Burriss had an amazing rapport with both the Harvard and the Cambridge police. From time to time during the year and at any hour of the day or night one could find Dean Young down in Central Square, bailing out some freshman and escorting him gently back to his dorm.
Where did he get the money to post bond for these lowly freshmen? Well, way back, the class of '38 started a modest fund for the Freshman Dean's Office to use as it saw fit. Burriss became the custodian of the fund, and he used it to benefit freshmen in unusual ways. He bailed out the delinquents, but he also helped freshmen who were beset by illness or death at home. Word of a family tragedy would come into the FDO. Burriss would make some arrangements; then he would track down the young man wherever he was and provide him with a plane ticket. He would put the kid into a taxi, take him to the airport, and get him on a plane home. One didn't have to meet need criteria to get this treatment. Burriss just did it.
Harvard police officers would do virtually anything to accommodate Dean Young, who spent many hours trying to cajole them into behaving like avuncular baby- sitters. He was instrumental in getting emergency telephones into Harvard Yard. It was his personal domain, where he wandered at night walking his little dog, Tizzy, herself an abandoned waif the police had rescued and turned over to Burriss.
He cherished the Yard. He encouraged freshmen to plant bulbs in the bleak autumn and stay off the grass when spring and Commencement arrived. Indeed, he swore that he wanted to establish a cadre of mounted police, riding on gentle mares back and forth in the Yard like British bobbies. He never did get his mounted police, but he did help to encourage a compassionate, caring police force.
In the early days, before the Harvard-Radcliffe non-merger merger, Burriss took on numerous roles in an annual ritual, the proctors' notorious X-rated Christmas plays. When women moved into the Yard he provided less raunchy entertainment by climbing aboard a 12-foot, jerry-built, downright dangerous Santa sled carried on the shoulders of eight huge freshman reindeer. Circling the dining hall, holding on for dear life atop the precarious sled, Burriss threw hard candy out among his loving freshmen. They responded by catching the candies in mid-air and flinging them at top speed back at Santa's head. The following year, he threw marshmallows.
The reindeer warmed up and practiced their prancing next door to the Union in the basement of the Faculty Club. This was where one could find Burriss almost every evening sipping on a glass of wine and holding forth to friends who dropped by, certain that Burriss would be there full of good cheer. Proctors came to confer with him on how best to handle homesick freshmen. And old grads back for business in Cambridge would come by to discuss the lore of Massachusetts Hall with Himself.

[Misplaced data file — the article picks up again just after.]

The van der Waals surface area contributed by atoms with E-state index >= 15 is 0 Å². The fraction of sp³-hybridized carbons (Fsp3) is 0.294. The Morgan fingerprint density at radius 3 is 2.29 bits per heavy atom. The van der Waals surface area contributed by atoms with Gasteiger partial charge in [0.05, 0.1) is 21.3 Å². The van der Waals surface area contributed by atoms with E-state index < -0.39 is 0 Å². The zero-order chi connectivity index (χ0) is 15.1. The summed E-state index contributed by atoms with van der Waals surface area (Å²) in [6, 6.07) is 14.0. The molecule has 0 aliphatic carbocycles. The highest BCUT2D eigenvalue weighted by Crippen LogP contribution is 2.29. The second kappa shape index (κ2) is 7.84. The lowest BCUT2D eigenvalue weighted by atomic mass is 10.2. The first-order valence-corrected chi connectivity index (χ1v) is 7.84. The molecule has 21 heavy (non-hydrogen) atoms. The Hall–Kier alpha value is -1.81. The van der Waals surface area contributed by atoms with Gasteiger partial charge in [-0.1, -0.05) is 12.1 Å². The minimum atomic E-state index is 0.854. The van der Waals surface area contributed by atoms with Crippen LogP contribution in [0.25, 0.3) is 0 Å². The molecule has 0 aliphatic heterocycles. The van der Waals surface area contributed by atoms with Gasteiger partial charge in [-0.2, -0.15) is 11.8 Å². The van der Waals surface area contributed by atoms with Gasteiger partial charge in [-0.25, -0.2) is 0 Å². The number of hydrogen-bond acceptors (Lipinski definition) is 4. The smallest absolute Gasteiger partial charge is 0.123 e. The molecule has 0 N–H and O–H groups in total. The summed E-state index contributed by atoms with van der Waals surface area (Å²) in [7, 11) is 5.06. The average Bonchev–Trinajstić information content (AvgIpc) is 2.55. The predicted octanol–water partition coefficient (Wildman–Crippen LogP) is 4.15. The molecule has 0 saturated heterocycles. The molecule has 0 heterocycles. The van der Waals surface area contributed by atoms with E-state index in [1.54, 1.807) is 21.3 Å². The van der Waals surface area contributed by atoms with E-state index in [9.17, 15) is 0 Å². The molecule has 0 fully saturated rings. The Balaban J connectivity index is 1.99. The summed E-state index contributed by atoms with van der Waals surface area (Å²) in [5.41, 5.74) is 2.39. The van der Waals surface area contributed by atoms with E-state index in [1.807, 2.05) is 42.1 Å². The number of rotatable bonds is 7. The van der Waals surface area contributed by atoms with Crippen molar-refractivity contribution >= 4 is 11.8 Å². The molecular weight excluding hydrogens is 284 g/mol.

If you were one of the select group who lived in Mass Hall between 1961 and 1996, the years when Burriss was resident there, your sense of loyalty was defined. Partial loyalty was accorded Harvard itself; a little was reserved for your upperclass House. But the deepest devotion was reserved for Massachusetts Hall. Old grads cherished the fact that they had spent their freshman year in Mass Hall and their upperclass years coming back to visit Mass Hall, returning to consult the oracle at Delphi.
No resident will ever forget the friendly clutter of Burriss's suite. Old pictures, frame to frame, were hung across the walls and tucked above the doors and windows. Confederate swords dangled here and there. On every table, every bookshelf, every open space there were artifacts from all corners of the globe: shards from Sardis stacked around a ceremonial mask from Africa; a Navajo doll nestled among Yankee bottles and pots; museum pieces next to the toy truck from his childhood.
This is where Archibald Cox dropped in during the troubles to discuss his latest strategy. And this is where successive generations came on cold stormy nights to hear about the ghosts that haunted Massachusetts Hall. Burriss knew they were there and he evoked them with his soft voice.
O Harvard presidents yet unborn! Your people finally usurped Mass Hall A-31. Prepare for the night when, from the dark recesses of the third floor, the ghost of Dean Young wanders in, bearing one more trinket from the museum shop to add to his precious hoard. And yes, he'll be led by a little doggie ghost named Tizzy.